“Daddy I love you but you’re fat,” she said matter-of-factly, “you could be smaller if you wanted too,” and that’s when it hit me. Every woman I’d every dated had been preparing me for the most important codependent relationship I would ever have: the one I have with my daughter.

I immediately recalled a relationship in my past in which the woman I was dating suggested I lose a few pounds and then another who constantly compared me to her last boyfriend. Fortunately the former developed an eating disorder which left me conveniently off the hook and the latter caught a VD when she went back to her “best boyfriend ever.” During the time however it was no picnic.

Love is hard regardless of age. It’s difficult when you’re an idiot kid in his early teens, a young man in his twenties or a father in his early forties. The fact is that both children and young women can be cruel. Young men are generally idiots but that’s another topic for another time.

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I’m not saying I sent this to anyone I’ve ever dated…but I’m not saying I didn’t either.

As startling as it may sound I’ve never been good at relationships at least until I met my wife (I REALLY LOVE YOU BABY!!!). I was too needy, too aloof, too fucking weird, too…much. Apparently, somehow, over the past few decades I’ve matured and am moderately less needy, weird, or aloof.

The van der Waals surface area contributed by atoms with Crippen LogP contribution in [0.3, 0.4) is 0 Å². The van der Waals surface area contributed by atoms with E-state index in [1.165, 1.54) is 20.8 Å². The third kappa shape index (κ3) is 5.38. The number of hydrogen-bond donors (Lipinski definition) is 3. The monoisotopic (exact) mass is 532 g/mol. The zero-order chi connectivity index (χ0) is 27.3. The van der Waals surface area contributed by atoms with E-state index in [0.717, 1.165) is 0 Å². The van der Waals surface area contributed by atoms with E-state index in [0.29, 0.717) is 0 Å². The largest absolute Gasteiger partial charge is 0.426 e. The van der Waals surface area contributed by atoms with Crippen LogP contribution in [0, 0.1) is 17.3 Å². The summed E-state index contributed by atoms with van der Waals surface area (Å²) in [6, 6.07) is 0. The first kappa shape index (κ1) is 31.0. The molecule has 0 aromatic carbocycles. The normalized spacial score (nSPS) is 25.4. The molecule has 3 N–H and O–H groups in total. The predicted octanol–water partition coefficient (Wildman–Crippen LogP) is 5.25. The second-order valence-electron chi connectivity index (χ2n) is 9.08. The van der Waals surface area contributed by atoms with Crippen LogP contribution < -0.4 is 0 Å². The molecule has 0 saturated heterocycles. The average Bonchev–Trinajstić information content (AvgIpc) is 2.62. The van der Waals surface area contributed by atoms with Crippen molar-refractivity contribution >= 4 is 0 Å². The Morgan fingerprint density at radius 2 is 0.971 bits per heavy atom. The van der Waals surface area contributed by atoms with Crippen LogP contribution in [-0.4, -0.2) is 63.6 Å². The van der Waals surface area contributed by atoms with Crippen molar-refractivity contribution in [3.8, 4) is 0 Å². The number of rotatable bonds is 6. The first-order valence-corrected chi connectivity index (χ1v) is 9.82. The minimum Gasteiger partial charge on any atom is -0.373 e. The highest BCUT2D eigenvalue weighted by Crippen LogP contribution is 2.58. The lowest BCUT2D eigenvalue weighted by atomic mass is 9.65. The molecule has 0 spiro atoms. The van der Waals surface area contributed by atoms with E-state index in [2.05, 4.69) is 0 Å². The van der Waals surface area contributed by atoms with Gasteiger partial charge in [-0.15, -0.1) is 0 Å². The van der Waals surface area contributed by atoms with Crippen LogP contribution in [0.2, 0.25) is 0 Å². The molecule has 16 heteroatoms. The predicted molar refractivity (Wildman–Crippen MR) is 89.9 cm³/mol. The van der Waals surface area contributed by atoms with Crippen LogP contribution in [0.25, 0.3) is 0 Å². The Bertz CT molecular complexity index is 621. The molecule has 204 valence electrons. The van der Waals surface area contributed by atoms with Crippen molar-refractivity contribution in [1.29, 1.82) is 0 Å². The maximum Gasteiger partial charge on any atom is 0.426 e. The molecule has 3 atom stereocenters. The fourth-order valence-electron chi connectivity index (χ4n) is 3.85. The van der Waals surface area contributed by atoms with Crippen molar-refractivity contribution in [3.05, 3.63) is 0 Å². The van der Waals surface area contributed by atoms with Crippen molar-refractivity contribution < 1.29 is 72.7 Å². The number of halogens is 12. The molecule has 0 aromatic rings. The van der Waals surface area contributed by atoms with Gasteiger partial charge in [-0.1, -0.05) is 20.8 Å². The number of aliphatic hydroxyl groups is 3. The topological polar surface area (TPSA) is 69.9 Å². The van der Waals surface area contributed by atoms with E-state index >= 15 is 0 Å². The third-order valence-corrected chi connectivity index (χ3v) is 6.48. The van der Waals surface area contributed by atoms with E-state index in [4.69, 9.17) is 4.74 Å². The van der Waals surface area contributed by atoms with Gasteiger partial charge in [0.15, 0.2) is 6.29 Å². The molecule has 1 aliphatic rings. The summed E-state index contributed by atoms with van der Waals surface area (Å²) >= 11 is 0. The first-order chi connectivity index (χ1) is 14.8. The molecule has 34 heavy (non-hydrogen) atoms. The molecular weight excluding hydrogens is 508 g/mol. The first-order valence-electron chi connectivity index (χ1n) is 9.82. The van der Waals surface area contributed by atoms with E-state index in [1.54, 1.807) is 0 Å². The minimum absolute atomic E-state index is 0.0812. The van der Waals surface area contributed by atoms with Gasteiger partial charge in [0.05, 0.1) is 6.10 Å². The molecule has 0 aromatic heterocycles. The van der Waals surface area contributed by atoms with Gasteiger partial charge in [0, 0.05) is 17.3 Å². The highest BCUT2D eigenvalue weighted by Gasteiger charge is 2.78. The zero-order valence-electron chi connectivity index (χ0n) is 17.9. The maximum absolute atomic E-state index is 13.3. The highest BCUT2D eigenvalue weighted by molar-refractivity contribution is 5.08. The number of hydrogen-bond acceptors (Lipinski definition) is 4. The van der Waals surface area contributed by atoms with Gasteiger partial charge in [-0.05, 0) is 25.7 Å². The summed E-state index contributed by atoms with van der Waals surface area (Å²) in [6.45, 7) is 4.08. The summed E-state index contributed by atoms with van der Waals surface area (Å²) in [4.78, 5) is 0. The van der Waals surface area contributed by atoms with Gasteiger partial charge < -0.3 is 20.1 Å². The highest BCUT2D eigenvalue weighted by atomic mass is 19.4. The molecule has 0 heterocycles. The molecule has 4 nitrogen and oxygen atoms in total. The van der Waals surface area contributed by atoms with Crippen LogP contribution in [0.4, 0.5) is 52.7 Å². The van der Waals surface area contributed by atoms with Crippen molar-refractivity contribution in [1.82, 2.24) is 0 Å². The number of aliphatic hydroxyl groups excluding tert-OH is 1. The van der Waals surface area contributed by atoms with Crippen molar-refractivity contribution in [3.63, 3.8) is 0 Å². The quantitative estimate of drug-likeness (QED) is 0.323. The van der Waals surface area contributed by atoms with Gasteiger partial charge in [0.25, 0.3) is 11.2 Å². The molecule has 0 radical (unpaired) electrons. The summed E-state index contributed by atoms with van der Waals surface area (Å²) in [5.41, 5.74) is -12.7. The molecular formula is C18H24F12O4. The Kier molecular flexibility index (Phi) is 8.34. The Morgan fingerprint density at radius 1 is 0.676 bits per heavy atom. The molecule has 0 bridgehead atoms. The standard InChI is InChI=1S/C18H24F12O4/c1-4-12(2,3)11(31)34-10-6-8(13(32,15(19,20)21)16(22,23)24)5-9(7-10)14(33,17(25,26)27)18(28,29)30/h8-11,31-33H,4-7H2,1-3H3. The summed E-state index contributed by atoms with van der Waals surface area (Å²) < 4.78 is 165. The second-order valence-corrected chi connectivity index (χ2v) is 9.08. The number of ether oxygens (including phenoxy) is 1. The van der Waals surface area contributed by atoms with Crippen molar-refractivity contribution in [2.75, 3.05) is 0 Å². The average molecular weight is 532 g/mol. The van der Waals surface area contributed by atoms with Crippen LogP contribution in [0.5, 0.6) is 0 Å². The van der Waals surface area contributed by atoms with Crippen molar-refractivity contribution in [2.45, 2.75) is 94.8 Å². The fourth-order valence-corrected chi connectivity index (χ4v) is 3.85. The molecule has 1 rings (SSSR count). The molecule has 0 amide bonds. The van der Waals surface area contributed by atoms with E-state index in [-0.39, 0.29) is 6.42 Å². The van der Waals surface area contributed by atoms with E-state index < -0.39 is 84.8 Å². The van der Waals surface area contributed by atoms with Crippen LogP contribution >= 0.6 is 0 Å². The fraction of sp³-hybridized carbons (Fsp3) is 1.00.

Do I take it personally when Darcy tells me that she loves her mother more than me? Of course I do. Darcy however is five and I’m supposed to be the adult. It may be hurtful to hear a numbered list compiled by a small child that details one’s faults but I try to remember that my daughter understands the concept love about as well as I understand quantum mechanics. We get the gist of the idea but have a long way to go when it comes to the nuances of each subject.

Now excuse me while I go for a quick jog. I know it’s 100 degrees outside with a heat index of 110 but if I can sweat off those last few pounds I think I’ll be able to get my daughter to forgive me the next time I cut her sandwich into squares. At the very least she might not think I’m all that fat.